Has Britain gone crazy for gambling? You can bet on it

Ian Burrell,Media,Culture Correspondent
Tuesday 09 September 2003 00:00

When William Hill spent his teenage years riding his bike from pub to pub in Birmingham taking bets from drinkers he could have had no idea it would turn out like this.

When William Hill spent his teenage years riding his bike from pub to pub in Birmingham taking bets from drinkers he could have had no idea it would turn out like this.

Yesterday the bookmaking giant that carries his name announced it had made £101.9m in six months after turning over £2.7bn, up 72 per cent, on the previous half-year.

Not only would the young Hill have been unable to recognise a firm with 1,600 outlets taking bets on 38,000 sporting events last year - the man, who died in 1971, would have been mystified too.

For in the space of a generation, Britain has undergone a betting revolution that is fast establishing it as the gambling capital of the world.

It is a country that has invented the concept of the betting exchange, where 12,000 bets are laid or placed every minute by phone or internet.

The National Lottery yesterday launched its first daily game for those unable to wait for the midweek and weekend draws, or content themselves with a flutter on a scratchcard.

Bingo has undergone a revival, aided by big prizes and Government legislation expected to go before Parliament next year, which will allow struggling seaside resorts to turn themselves into Las Vegas-style gambling meccas.

Britain has also given the world the idea of spread betting, where punters bet on outcomes, such as a Test match first innings total. Punters bet on whether the score will be higher or lower than the spread predicted by the bookie.

Yesterday David Harding, the chief executive of William Hill, said: "Are we bet-crazy? I think we probably are. It's a national pastime in the UK and there is now not just horse racing but Big Brother and football. Disposable income is going up faster than inflation, and people are not saving as much, so there is more to be spent."

A key factor in William Hill's success has been the recent availability of fixed-odds betting terminals (FOBTs), a modern-day equivalent of the fruit machine that allow punters to gamble £20 a throw on games such as roulette.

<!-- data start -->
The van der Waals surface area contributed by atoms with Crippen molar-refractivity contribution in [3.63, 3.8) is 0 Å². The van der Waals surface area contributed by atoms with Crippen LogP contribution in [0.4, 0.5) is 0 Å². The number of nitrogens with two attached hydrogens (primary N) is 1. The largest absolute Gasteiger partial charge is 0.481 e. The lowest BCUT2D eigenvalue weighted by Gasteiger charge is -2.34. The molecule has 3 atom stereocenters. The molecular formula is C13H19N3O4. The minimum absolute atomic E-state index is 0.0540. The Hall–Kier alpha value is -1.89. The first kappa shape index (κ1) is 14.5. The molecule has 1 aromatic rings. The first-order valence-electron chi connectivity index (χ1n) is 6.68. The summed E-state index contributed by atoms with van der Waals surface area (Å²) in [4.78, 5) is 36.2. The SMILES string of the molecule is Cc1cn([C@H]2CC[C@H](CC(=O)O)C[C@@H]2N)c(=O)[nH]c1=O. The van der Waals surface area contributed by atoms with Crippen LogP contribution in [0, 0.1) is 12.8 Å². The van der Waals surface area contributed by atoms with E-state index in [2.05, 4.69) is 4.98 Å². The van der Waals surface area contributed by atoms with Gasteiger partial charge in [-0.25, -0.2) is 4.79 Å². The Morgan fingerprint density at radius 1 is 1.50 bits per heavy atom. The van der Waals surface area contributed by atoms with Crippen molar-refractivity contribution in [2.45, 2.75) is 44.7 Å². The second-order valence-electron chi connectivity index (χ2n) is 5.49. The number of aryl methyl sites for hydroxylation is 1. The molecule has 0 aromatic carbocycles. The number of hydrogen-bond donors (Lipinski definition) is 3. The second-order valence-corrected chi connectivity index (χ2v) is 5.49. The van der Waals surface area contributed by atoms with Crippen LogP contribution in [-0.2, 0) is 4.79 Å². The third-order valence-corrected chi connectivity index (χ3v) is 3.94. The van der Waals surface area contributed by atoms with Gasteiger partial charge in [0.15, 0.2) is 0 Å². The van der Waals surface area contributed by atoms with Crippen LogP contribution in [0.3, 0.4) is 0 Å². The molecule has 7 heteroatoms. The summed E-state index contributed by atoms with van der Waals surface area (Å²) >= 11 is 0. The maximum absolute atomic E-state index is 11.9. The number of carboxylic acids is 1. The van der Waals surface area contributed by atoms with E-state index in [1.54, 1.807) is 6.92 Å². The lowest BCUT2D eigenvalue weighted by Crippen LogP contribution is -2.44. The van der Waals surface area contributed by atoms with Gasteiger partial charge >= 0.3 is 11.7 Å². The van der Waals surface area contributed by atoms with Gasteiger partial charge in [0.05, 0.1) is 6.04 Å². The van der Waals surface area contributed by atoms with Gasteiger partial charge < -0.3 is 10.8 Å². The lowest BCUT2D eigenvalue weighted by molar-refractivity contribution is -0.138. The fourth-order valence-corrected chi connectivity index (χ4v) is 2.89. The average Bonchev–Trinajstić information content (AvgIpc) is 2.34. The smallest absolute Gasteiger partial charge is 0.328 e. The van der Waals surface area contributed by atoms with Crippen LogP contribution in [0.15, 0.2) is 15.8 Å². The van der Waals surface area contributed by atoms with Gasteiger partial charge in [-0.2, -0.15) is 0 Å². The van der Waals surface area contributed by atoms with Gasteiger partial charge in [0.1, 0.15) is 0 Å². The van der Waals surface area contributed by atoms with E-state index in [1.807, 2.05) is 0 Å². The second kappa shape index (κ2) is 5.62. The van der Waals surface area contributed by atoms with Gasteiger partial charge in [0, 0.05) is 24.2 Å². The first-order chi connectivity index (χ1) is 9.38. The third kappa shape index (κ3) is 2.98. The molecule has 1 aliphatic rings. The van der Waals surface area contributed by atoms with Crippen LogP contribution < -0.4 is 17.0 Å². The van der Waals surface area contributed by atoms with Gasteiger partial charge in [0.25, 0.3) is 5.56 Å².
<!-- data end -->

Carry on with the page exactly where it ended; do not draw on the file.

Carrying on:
The terminals also entice customers to bet on computer-generated greyhound and horse races, to keep them betting when the action is over on the real courses.

FOBTs - which are causing concern to government officials and the Gaming Board because of their lack of regulation - account for 26 per cent of William Hill's gross income.

Horse racing, which until three years ago made up 60 per cent of turnover, now makes up only 41 per cent.

Britain's disposable income has risen from £9,722 per head in 1998 to £10,897 last year, and the public is spending more and more of it on gambling.

Total stakes have increased from £24.8bn in 1998 to £31.9bn in 2002. Average bets increased from £6.50 to £8.50 in the past 12 months.

According to Mintel, the market research company, gambling is the fastest-growing leisure activity in Britain.

Professor Leighton Vaughan Williams, the director of the Betting Research Unit at Nottingham Trent university, said the arrival of the National Lottery in 1995 changed Britain's relationship with gambling.

Before the lottery era, the owners of betting shops had to make their premises as inhospitable as possible.

"You couldn't have carpets. Windows had to be opaque, so that you couldn't see in from outside. You couldn't provide refreshments," said Professor Vaughan Williams. "The idea was to keep people uncomfortable so that you didn't stay too long."

The arrival of the lottery, and the availability of scratchcards at every newsagent and supermarket led to 72 per cent of the population partaking in some form of gambling.

The stigmatisation of bookmakers appeared anachronistic and led to the removal of betting tax in October 2001.

The changes were introduced as tax-free internet betting threatened to bring an end to the traditional bookmaker, who charged 9 per cent in tax.

Professor Vaughan Williams said: "Why would sophisticated betters ... go into a betting shop when they could just go on the internet?"

In return for the big British bookmakers not disappearing offshore, the Government agreed to charge them only on gross profits instead of on turnover which, in effect, halved taxes.

Since the tax arrangements were restructured the turnover of British bookmakers has increased from £8bn a year to £15bn.

The charity Gamblers Anonymous is wary of the Government's new relationship with the betting industry.

A spokesman said: "They are losing income from taxation of alcohol and cigarettes because of the so-called booze cruises and so they are pleased to be accepting it from gambling."

According to government officials the dangers of addictive gambling are low in Britain and less than 1 per cent of the population experiences problems.

But Gamblers Anonymous claims that research in North America and Australia, where liberalised gambling laws are more established, has shown that nearly 3 per cent of people are vulnerable to becoming hooked on betting.

The Department for Culture, Media and Sport claims its liberalisation of the gambling laws was a "necessary modernisation" in the face of increasing online betting.

William Hill could not have seen the internet coming. But if he had, he would surely have offered some kind of bet on it.

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